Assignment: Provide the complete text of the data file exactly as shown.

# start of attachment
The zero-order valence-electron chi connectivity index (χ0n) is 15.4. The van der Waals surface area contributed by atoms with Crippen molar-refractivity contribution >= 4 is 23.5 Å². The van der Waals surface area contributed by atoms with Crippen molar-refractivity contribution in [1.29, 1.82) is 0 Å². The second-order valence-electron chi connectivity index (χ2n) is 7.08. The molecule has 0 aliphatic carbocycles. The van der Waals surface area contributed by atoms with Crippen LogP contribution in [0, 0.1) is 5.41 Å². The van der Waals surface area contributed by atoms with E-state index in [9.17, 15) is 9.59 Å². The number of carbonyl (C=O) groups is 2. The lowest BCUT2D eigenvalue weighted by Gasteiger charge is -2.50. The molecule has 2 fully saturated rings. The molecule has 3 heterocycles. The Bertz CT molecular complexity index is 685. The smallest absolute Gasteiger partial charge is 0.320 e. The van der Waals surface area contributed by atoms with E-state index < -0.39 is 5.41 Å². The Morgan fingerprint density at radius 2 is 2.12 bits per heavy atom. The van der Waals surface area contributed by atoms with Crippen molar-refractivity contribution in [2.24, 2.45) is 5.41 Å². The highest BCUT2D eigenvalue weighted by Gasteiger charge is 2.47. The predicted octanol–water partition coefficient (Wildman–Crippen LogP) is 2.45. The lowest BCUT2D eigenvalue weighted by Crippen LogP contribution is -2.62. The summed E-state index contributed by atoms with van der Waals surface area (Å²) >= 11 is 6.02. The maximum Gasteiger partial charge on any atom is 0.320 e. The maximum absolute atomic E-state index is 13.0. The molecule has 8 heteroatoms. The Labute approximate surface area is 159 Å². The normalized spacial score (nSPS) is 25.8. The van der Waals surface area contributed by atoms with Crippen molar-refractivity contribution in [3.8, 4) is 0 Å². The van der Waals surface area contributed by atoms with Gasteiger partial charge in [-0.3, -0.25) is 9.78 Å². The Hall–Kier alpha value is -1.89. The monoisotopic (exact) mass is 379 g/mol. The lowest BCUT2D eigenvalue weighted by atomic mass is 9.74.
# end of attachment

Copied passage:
The zero-order valence-electron chi connectivity index (χ0n) is 15.4. The van der Waals surface area contributed by atoms with Crippen molar-refractivity contribution >= 4 is 23.5 Å². The van der Waals surface area contributed by atoms with Crippen molar-refractivity contribution in [1.29, 1.82) is 0 Å². The second-order valence-electron chi connectivity index (χ2n) is 7.08. The molecule has 0 aliphatic carbocycles. The van der Waals surface area contributed by atoms with Crippen LogP contribution in [0, 0.1) is 5.41 Å². The van der Waals surface area contributed by atoms with E-state index in [9.17, 15) is 9.59 Å². The number of carbonyl (C=O) groups is 2. The lowest BCUT2D eigenvalue weighted by Gasteiger charge is -2.50. The molecule has 2 fully saturated rings. The molecule has 3 heterocycles. The Bertz CT molecular complexity index is 685. The smallest absolute Gasteiger partial charge is 0.320 e. The van der Waals surface area contributed by atoms with E-state index < -0.39 is 5.41 Å². The Morgan fingerprint density at radius 2 is 2.12 bits per heavy atom. The van der Waals surface area contributed by atoms with Crippen molar-refractivity contribution in [2.24, 2.45) is 5.41 Å². The highest BCUT2D eigenvalue weighted by Gasteiger charge is 2.47. The predicted octanol–water partition coefficient (Wildman–Crippen LogP) is 2.45. The lowest BCUT2D eigenvalue weighted by Crippen LogP contribution is -2.62. The summed E-state index contributed by atoms with van der Waals surface area (Å²) >= 11 is 6.02. The maximum Gasteiger partial charge on any atom is 0.320 e. The maximum absolute atomic E-state index is 13.0. The molecule has 8 heteroatoms. The Labute approximate surface area is 159 Å². The normalized spacial score (nSPS) is 25.8. The van der Waals surface area contributed by atoms with Crippen molar-refractivity contribution in [3.8, 4) is 0 Å². The van der Waals surface area contributed by atoms with Gasteiger partial charge in [-0.3, -0.25) is 9.78 Å². The Hall–Kier alpha value is -1.89. The monoisotopic (exact) mass is 379 g/mol. The lowest BCUT2D eigenvalue weighted by atomic mass is 9.74.